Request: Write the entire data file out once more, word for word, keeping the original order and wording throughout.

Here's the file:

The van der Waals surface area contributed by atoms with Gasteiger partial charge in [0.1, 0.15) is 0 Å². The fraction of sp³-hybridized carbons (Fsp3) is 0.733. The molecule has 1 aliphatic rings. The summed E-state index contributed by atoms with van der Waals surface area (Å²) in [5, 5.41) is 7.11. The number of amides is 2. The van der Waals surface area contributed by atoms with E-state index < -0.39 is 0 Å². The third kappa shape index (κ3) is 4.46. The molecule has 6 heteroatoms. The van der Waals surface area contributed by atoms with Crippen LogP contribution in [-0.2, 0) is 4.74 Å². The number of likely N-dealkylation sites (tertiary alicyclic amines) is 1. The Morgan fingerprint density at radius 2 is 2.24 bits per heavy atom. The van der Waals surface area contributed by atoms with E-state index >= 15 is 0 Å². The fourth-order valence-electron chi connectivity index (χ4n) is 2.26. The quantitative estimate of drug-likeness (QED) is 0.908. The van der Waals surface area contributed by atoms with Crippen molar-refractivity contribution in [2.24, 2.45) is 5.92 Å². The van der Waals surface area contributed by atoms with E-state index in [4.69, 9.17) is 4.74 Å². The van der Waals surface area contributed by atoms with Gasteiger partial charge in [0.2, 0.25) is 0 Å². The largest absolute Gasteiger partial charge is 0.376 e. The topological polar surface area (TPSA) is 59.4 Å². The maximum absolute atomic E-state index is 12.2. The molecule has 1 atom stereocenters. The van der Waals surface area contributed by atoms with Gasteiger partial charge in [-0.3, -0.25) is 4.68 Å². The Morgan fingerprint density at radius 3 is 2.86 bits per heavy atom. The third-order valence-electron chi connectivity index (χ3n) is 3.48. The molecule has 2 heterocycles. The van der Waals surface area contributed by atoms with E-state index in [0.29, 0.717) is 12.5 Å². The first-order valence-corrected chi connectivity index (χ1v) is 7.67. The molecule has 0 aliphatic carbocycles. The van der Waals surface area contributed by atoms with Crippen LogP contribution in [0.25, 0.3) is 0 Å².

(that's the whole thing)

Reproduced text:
The van der Waals surface area contributed by atoms with Gasteiger partial charge in [0.1, 0.15) is 0 Å². The fraction of sp³-hybridized carbons (Fsp3) is 0.733. The molecule has 1 aliphatic rings. The summed E-state index contributed by atoms with van der Waals surface area (Å²) in [5, 5.41) is 7.11. The number of amides is 2. The van der Waals surface area contributed by atoms with E-state index < -0.39 is 0 Å². The third kappa shape index (κ3) is 4.46. The molecule has 6 heteroatoms. The van der Waals surface area contributed by atoms with Crippen LogP contribution in [-0.2, 0) is 4.74 Å². The number of likely N-dealkylation sites (tertiary alicyclic amines) is 1. The Morgan fingerprint density at radius 2 is 2.24 bits per heavy atom. The van der Waals surface area contributed by atoms with E-state index >= 15 is 0 Å². The fourth-order valence-electron chi connectivity index (χ4n) is 2.26. The quantitative estimate of drug-likeness (QED) is 0.908. The van der Waals surface area contributed by atoms with Crippen molar-refractivity contribution in [2.24, 2.45) is 5.92 Å². The van der Waals surface area contributed by atoms with E-state index in [4.69, 9.17) is 4.74 Å². The van der Waals surface area contributed by atoms with Gasteiger partial charge in [0.2, 0.25) is 0 Å². The largest absolute Gasteiger partial charge is 0.376 e. The topological polar surface area (TPSA) is 59.4 Å². The maximum absolute atomic E-state index is 12.2. The molecule has 1 atom stereocenters. The van der Waals surface area contributed by atoms with Gasteiger partial charge in [-0.3, -0.25) is 4.68 Å². The Morgan fingerprint density at radius 3 is 2.86 bits per heavy atom. The third-order valence-electron chi connectivity index (χ3n) is 3.48. The molecule has 2 heterocycles. The van der Waals surface area contributed by atoms with E-state index in [0.29, 0.717) is 12.5 Å². The first-order valence-corrected chi connectivity index (χ1v) is 7.67. The molecule has 0 aliphatic carbocycles. The van der Waals surface area contributed by atoms with Crippen LogP contribution in [0.25, 0.3) is 0 Å².